89

What's the best practise to add a row and a column header to a grid of subplots generated in a loop in matplotlib? I can think of a couple, but not particularly neat:

  1. For columns, with a counter to your loop you can use set_title() for the first row only. For rows this doesn't work. You would have to draw text outside of the plots.
  2. You add an extra row of subplots on top and an extra column of subplots on the left, and draw text in the middle of that subplot.

Can you suggest a better alternative?

enter image description here

116

There are several ways to do this. The easy way is to exploit the y-labels and titles of the plot and then use fig.tight_layout() to make room for the labels. Alternatively, you can place additional text in the right location with annotate and then make room for it semi-manually.


If you don't have y-labels on your axes, it's easy to exploit the title and y-label of the first row and column of axes.

import matplotlib.pyplot as plt

cols = ['Column {}'.format(col) for col in range(1, 4)]
rows = ['Row {}'.format(row) for row in ['A', 'B', 'C', 'D']]

fig, axes = plt.subplots(nrows=4, ncols=3, figsize=(12, 8))

for ax, col in zip(axes[0], cols):
    ax.set_title(col)

for ax, row in zip(axes[:,0], rows):
    ax.set_ylabel(row, rotation=0, size='large')

fig.tight_layout()
plt.show()

enter image description here


If you do have y-labels, or if you prefer a bit more flexibility, you can use annotate to place the labels. This is more complicated, but allows you to have individual plot titles, ylabels, etc in addition to the row and column labels.

import matplotlib.pyplot as plt
from matplotlib.transforms import offset_copy


cols = ['Column {}'.format(col) for col in range(1, 4)]
rows = ['Row {}'.format(row) for row in ['A', 'B', 'C', 'D']]

fig, axes = plt.subplots(nrows=4, ncols=3, figsize=(12, 8))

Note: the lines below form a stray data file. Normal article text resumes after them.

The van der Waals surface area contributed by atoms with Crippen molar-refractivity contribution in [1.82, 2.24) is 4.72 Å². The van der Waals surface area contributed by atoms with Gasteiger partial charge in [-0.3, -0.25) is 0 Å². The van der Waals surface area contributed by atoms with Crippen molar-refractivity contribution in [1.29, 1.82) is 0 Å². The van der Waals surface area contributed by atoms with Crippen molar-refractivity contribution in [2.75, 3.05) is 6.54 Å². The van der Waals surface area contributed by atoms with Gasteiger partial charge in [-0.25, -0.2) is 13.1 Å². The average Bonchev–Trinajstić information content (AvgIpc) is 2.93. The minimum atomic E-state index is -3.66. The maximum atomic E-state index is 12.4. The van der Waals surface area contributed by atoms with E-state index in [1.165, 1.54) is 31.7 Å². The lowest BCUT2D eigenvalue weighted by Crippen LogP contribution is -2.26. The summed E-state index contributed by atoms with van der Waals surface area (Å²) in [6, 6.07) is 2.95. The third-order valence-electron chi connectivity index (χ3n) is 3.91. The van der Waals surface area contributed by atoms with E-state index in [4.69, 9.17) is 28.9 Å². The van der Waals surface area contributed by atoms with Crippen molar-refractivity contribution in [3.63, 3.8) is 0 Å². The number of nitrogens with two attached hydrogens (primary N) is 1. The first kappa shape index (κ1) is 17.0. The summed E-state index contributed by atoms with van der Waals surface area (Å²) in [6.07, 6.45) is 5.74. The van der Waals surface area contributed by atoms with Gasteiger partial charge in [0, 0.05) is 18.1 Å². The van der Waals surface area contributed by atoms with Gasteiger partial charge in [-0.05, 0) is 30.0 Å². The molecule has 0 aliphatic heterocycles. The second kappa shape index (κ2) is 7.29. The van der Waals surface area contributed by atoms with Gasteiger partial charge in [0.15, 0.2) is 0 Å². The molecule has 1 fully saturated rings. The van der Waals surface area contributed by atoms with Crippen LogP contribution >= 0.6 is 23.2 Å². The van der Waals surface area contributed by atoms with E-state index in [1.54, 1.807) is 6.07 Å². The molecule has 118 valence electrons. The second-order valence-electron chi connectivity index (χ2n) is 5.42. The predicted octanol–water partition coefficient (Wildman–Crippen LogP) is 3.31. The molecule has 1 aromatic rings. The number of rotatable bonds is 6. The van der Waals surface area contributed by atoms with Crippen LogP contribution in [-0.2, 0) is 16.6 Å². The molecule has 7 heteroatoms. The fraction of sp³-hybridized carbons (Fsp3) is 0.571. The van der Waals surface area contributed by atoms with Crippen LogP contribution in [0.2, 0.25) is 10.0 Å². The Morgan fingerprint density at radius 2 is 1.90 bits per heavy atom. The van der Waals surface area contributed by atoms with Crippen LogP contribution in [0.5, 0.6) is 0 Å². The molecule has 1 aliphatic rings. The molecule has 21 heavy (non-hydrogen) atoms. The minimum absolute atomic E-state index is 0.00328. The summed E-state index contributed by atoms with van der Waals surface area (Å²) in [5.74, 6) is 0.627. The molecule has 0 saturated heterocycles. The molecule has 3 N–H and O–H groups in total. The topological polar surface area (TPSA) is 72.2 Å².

plt.setp(axes.flat, xlabel='X-label', ylabel='Y-label')

pad = 5 # in points

for ax, col in zip(axes[0], cols):
    ax.annotate(col, xy=(0.5, 1), xytext=(0, pad),
                xycoords='axes fraction', textcoords='offset points',
                size='large', ha='center', va='baseline')

for ax, row in zip(axes[:,0], rows):
    ax.annotate(row, xy=(0, 0.5), xytext=(-ax.yaxis.labelpad - pad, 0),
                xycoords=ax.yaxis.label, textcoords='offset points',
                size='large', ha='right', va='center')

fig.tight_layout()
# tight_layout doesn't take these labels into account. We'll need 
# to make some room. These numbers are are manually tweaked. 
# You could automatically calculate them, but it's a pain.
fig.subplots_adjust(left=0.15, top=0.95)

plt.show()

enter image description here

  • 8
    The methods is_first_col(), is_last_col(), is_first_row() and is_last_row() may also be convenient in this context. – gerrit Jun 19 '17 at 10:22
  • 1
    Also as a note, annotate matplotlib does have the rotate option, so if you want to rotate your label 90 degrees, just add the argument rotation = 90 – mathishard.butweloveit May 26 '20 at 21:41
2

The above answer works. Just not that in the second version of the answer, you have:

for ax, row in zip(axes[:,0], rows):
    ax.annotate(col, xy=(0, 0.5), xytext=(-ax.yaxis.labelpad-pad,0),
                xycoords=ax.yaxis.label, textcoords='offset points',
                size='large', ha='right', va='center')

instead of:

for ax, row in zip(axes[:,0], rows):
    ax.annotate(row,xy=(0, 0.5), xytext=(-ax.yaxis.labelpad-pad,0),                    
                xycoords=ax.yaxis.label, textcoords='offset points',
                size='large', ha='right', va='center')

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